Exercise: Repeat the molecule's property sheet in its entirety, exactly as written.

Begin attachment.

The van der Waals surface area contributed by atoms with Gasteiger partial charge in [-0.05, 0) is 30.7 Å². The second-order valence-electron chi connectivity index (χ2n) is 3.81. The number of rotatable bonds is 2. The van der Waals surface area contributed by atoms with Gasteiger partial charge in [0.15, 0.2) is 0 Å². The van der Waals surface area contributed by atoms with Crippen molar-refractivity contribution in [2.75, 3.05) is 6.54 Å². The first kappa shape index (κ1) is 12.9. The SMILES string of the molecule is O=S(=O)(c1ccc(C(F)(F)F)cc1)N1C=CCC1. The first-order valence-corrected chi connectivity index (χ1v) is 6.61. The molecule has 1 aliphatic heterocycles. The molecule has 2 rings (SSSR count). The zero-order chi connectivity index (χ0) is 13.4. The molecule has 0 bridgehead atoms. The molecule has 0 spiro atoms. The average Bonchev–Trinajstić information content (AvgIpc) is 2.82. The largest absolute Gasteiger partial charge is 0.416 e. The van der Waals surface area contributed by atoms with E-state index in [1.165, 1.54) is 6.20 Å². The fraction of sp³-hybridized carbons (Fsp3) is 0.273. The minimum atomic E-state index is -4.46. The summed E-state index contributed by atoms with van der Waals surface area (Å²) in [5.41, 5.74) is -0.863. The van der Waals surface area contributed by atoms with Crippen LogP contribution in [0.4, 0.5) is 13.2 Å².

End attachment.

The van der Waals surface area contributed by atoms with Gasteiger partial charge in [-0.05, 0) is 30.7 Å². The second-order valence-electron chi connectivity index (χ2n) is 3.81. The number of rotatable bonds is 2. The van der Waals surface area contributed by atoms with Gasteiger partial charge in [0.15, 0.2) is 0 Å². The van der Waals surface area contributed by atoms with Crippen molar-refractivity contribution in [2.75, 3.05) is 6.54 Å². The first kappa shape index (κ1) is 12.9. The SMILES string of the molecule is O=S(=O)(c1ccc(C(F)(F)F)cc1)N1C=CCC1. The first-order valence-corrected chi connectivity index (χ1v) is 6.61. The molecule has 1 aliphatic heterocycles. The molecule has 2 rings (SSSR count). The zero-order chi connectivity index (χ0) is 13.4. The molecule has 0 bridgehead atoms. The molecule has 0 spiro atoms. The average Bonchev–Trinajstić information content (AvgIpc) is 2.82. The largest absolute Gasteiger partial charge is 0.416 e. The van der Waals surface area contributed by atoms with E-state index in [1.165, 1.54) is 6.20 Å². The fraction of sp³-hybridized carbons (Fsp3) is 0.273. The minimum atomic E-state index is -4.46. The summed E-state index contributed by atoms with van der Waals surface area (Å²) in [5.41, 5.74) is -0.863. The van der Waals surface area contributed by atoms with Crippen LogP contribution in [0.4, 0.5) is 13.2 Å².